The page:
Thursday, March 03, 2011


Amid all the real news stories coming out today, here's one that's going to be stirring up resentment in certain precincts literally for years to come: a report from U.S. News about a book on race and the presidency from one of its reporters. Headline?

Obama Says Race a Key Component in Tea Party Protests

Key quote?

...But Obama, in his most candid moments, acknowledged that race was still a problem. In May 2010, he told guests at a private White House dinner that race was probably a key component in the rising opposition to his presidency from conservatives, especially right-wing activists in the anti-incumbent "Tea Party" movement that was then surging across the country. Many middle-class and working-class whites felt aggrieved and resentful that the federal government was helping other groups, including bankers, automakers, irresponsible people who had defaulted on their mortgages, and the poor, but wasn't helping them nearly enough, he said.

A guest suggested that when Tea Party activists said they wanted to "take back" their country, their real motivation was to stir up anger and anxiety at having a black president, and Obama didn't dispute the idea. He agreed that there was a "subterranean agenda" in the anti-Obama movement -- a racially biased one -- that was unfortunate. But he sadly conceded that there was little he could do about it....

This is the kind of thing that the right never, ever forgets, or gets over. It's going to be like Obama's "cling to guns or religion" remark, or like the 2009 Homeland Security Department report on right-wing extremism. It's going to be cited repeatedly on the right. A phrase from this -- I'm guessing "subterranean agenda," even though it appears not even to have been Obama's own phrase -- will start showing up in Republican politicians' speeches and on right-wing protest signs; it will go unexplained because everyone on the right will understand the reference, which will fill them all with rage.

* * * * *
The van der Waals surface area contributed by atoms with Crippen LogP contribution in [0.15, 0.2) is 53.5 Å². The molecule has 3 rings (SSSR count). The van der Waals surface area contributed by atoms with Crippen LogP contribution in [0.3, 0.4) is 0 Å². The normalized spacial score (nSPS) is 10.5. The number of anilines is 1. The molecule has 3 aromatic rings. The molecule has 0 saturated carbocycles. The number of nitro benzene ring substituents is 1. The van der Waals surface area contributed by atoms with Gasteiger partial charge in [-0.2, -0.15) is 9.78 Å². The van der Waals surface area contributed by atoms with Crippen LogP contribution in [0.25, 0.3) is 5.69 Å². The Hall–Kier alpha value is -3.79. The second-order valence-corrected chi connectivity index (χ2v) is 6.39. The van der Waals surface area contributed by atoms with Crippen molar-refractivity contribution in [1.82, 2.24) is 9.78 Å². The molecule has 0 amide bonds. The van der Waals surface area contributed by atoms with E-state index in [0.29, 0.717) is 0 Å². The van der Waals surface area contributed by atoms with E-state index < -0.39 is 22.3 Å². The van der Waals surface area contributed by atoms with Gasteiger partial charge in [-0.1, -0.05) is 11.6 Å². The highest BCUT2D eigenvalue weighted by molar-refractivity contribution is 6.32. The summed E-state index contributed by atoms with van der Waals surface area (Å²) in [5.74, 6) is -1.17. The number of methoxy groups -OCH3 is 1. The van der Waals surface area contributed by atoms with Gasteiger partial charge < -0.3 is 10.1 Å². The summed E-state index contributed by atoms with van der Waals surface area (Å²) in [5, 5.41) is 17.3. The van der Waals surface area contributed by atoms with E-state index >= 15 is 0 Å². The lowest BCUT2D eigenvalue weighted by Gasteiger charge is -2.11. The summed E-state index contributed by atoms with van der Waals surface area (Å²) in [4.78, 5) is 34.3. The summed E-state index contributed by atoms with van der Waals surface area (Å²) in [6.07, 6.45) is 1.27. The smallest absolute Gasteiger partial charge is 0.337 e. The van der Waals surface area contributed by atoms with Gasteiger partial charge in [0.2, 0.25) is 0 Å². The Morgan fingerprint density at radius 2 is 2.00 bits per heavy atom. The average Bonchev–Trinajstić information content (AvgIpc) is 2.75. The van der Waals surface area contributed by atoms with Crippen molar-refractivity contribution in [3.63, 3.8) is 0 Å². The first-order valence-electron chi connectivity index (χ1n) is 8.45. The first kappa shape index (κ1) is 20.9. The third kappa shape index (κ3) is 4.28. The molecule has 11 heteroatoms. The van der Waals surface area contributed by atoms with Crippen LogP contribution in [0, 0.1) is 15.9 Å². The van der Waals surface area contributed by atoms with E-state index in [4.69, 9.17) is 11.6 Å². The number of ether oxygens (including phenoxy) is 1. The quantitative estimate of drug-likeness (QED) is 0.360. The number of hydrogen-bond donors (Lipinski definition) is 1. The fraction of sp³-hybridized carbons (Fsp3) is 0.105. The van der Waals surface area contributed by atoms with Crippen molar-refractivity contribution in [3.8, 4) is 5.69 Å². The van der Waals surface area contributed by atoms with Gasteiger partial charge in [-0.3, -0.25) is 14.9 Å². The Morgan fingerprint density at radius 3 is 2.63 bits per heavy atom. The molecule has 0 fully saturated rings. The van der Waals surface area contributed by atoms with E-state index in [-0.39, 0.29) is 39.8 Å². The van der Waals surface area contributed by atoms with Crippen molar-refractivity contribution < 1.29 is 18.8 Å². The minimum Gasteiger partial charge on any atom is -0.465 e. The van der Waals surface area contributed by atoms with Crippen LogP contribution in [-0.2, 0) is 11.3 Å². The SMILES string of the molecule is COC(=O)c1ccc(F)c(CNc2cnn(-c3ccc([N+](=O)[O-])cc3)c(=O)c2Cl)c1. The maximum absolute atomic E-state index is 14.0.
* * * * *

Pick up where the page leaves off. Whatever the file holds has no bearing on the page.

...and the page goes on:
Already this is the lead story at Fox Nation -- and, of course, you can forget about nuance being a part of the presentation there: at FN, racism is no longer a "key component" of the tea party, in Obama's eyes. The headline is:

Obama Says Tea Party Is Racist in New Book

Zandar's right, of course:

And the Republican party is embracing that wholeheartedly as evidenced by Mike Huckabee this week, serving up heaping piles of red meat to Republicans (and heaping piles of bullpucky to everyone else) saying the President "growing up in Kenya" gave him an "anti-colonial" and "anti-American" viewpoint. It's not hard hearing the dog whistle of racial politics when they are being delivered with a megaphone.

And how quickly we've forgotten the overt racism while looking to justify the more subtle examples. And of course, if you point that out, you're the racist. Just as it was in 2009 and 2010, expect "the only racist here is Obama" to continue to be the centerpiece of the winger "argument" against him.

But one upshot is going to be a redoubling of efforts to prove the GOP isn't racist. I think that absolutely means a VP candidate who's not a Euro-American, probably Marco Rubio or Nikki Haley or Bobby Jindal New Mexico governor Susana Martinez, or perhaps an African-American such as Allen West or Herman Cain (Cain actually outpolled Haley Barbour in a recent presidential poll of GOP voters in the South, of all places, if barely).

I continue to think the right-wing attitude toward race is complicated -- they exempt "their" non-whites (all the above-named plus Clarence Thomas) from "otherness," while "elitist" whites (not big businessmen but, rather, culturally sophisticated liberals and moderates) are deemed to be nearly as suspiciously "other" as the "Kenyan" Obama is. In any case, they're going to seethe about this, and they're going to start wearing "subterranean agenda" as a badge of honor the way they now wear "bitter clinger."

And I figure the "Did Obama hurt himself with this remark?" non-right-wing Beltway-insider discussions will start on this Sunday's talk shows.

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